New photo frame features only work on a pricier “Photos Edition” model, and will eventually require a subscription
Alexa Guard is going behind a paywall
Still no YouTube or YouTube Music support
Amazon and Wi-Fi credentials must be keyed in manually
With its new smart home hub and spatial audio capabilities, Amazon’s mid-range smart display is more powerful than ever, but it’s still shaky as a photo frame.
Price When Reviewed
Best Prices Today: Amazon Echo Show 8 (3rd Gen, 2023)
Amazon’s eight-inch smart display gets a lot smarter—and sounds better—with the arrival of the third-generation Echo Show 8, a revamp that adds new smart home hub and spatial audio functionality to an already winning mix of features.
The addition of both a Zigbee hub and a Thread border router turns the new Echo Show 8 into a full-fledged smart home hub, with the display’s Thread capabilities allowing users to easily jump into Matter, the new barrier-busting smart home standard. Then there’s the Echo Show 8’s spatial audio support, which gives the display a welcome sonic boost, while Adaptive Content scales on-screen content depending on your proximity to the device. Taken together, that’s a solid trio of new features, even if they’re not game-changers on an individual basis.
On the other hand, the Echo Show 8 remains a flawed digital photo frame, and a new Amazon service that’s intended to smooth out that experience will only work with a pricier “Photos Edition” version of this device—and even then, it will eventually require a subscription. Also vexing is Amazon’s decision to move another key Alexa feature–its ability to detect smoke alarms–behind a paywall, too.
Still, the new Echo Show 8 is certainly the best version of Amazon’s eight-inch smart display, packing in plenty of functionality and value. It’s also a massive upgrade for owners of the first-gen Echo Show 8, which comes saddled with a much lower-resolution camera. The proposition for users of the second-gen Echo Show 8 is a little dicier, especially for those who already have a Thread border at home.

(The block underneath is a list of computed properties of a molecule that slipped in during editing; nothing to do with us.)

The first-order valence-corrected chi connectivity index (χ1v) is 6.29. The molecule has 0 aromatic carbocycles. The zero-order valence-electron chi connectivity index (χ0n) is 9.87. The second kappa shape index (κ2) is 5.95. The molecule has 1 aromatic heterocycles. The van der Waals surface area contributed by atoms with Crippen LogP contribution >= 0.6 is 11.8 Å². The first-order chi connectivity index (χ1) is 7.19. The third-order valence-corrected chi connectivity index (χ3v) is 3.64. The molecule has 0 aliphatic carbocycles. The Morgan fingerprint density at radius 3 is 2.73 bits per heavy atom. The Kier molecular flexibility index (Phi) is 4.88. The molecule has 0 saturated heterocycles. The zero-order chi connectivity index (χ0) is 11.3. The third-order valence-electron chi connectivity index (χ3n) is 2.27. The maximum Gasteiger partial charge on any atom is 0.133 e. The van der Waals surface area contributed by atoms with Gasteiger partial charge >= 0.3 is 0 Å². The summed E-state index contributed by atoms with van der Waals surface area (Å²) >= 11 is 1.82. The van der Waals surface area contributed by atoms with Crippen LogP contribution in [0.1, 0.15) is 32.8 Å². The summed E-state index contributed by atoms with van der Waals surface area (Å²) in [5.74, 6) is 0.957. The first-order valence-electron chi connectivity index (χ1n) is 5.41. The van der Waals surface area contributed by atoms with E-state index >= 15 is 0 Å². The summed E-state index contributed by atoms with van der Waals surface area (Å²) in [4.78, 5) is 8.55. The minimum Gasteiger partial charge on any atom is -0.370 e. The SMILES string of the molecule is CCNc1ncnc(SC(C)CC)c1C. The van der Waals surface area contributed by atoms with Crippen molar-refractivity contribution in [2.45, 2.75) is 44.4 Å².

Design & build
Measuring 7.9 x 5.5 x 4.2 inches (WxHxD) and weighing 36.6 ounces, the third-gen Echo Show 8 ($149.99) is precisely the same size and weight as the second-gen model, but there are some clear if minor design differences.
The biggest physical difference concerns the screen, which now has an edge-to-edge glass surface that makes it look sleeker while making it easier to wipe the display clean. Also, the fabric-covered sides and back of the Echo Show 8 are more rounded this time around, allowing the rear of the screen some lip rather than meeting the edges flush.
More differences include the lens for the 14-megapixel camera, which now sits centered on the top (and still somewhat chunky) bezel rather than being pushed off to the right corner, helpful for keeping your eyes focused on callers during video chats. The new position of the camera means the slider for the physical lens shutter has been moved to the middle of the top edge of the screen, requiring the volume and mic mute buttons to be shunted off to the sides, thus flanking the privacy shutter.
In the rear of the Echo Show 8 is a barrel-shaped port for the power cable, which terminates in a chunky wall wart. The mysterious micro-USB port on the back of the second-gen Echo Show 8 (which was apparently never meant for use by end-users, but that some users found they could use with a micro-USB-to-ethernet adapter) is now gone, and likely won’t be missed.
Getting the Echo Show 8 up and running took me about 10 minutes. The setup screens are friendly and helpful, stepping you through the process of naming the device, setting the proper time zone, and picking what photos you want shown when the display is in picture-frame mode (Seasonal, Nature, and Travel are among the choices, or you can pick photo albums or automatically curated collections from your Amazon Photos library).